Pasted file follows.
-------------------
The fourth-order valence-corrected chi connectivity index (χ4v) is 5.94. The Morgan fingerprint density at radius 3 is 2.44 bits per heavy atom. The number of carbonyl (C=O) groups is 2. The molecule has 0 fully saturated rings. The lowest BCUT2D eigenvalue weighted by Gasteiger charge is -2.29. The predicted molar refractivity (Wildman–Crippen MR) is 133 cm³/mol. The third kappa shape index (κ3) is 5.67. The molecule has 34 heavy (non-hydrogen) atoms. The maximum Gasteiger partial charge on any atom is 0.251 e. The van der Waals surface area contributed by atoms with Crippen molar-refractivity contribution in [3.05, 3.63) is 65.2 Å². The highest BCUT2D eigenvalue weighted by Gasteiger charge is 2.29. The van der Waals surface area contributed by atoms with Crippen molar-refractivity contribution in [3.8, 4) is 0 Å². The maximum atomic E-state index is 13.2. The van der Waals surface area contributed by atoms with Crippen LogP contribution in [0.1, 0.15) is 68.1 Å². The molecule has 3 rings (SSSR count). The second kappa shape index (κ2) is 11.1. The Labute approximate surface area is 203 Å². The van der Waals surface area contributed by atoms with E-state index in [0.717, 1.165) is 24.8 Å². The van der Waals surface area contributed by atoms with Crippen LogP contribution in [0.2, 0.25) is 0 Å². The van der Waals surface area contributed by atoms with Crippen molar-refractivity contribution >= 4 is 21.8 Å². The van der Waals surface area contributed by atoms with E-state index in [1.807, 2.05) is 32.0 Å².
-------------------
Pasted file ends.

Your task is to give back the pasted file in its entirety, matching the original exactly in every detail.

The fourth-order valence-corrected chi connectivity index (χ4v) is 5.94. The Morgan fingerprint density at radius 3 is 2.44 bits per heavy atom. The number of carbonyl (C=O) groups is 2. The molecule has 0 fully saturated rings. The lowest BCUT2D eigenvalue weighted by Gasteiger charge is -2.29. The predicted molar refractivity (Wildman–Crippen MR) is 133 cm³/mol. The third kappa shape index (κ3) is 5.67. The molecule has 34 heavy (non-hydrogen) atoms. The maximum Gasteiger partial charge on any atom is 0.251 e. The van der Waals surface area contributed by atoms with Crippen molar-refractivity contribution in [3.05, 3.63) is 65.2 Å². The highest BCUT2D eigenvalue weighted by Gasteiger charge is 2.29. The van der Waals surface area contributed by atoms with Crippen molar-refractivity contribution in [3.8, 4) is 0 Å². The maximum atomic E-state index is 13.2. The van der Waals surface area contributed by atoms with Crippen LogP contribution in [0.1, 0.15) is 68.1 Å². The molecule has 3 rings (SSSR count). The second kappa shape index (κ2) is 11.1. The Labute approximate surface area is 203 Å². The van der Waals surface area contributed by atoms with E-state index in [0.717, 1.165) is 24.8 Å². The van der Waals surface area contributed by atoms with Crippen LogP contribution in [0.2, 0.25) is 0 Å². The van der Waals surface area contributed by atoms with Crippen molar-refractivity contribution >= 4 is 21.8 Å². The van der Waals surface area contributed by atoms with E-state index in [1.807, 2.05) is 32.0 Å².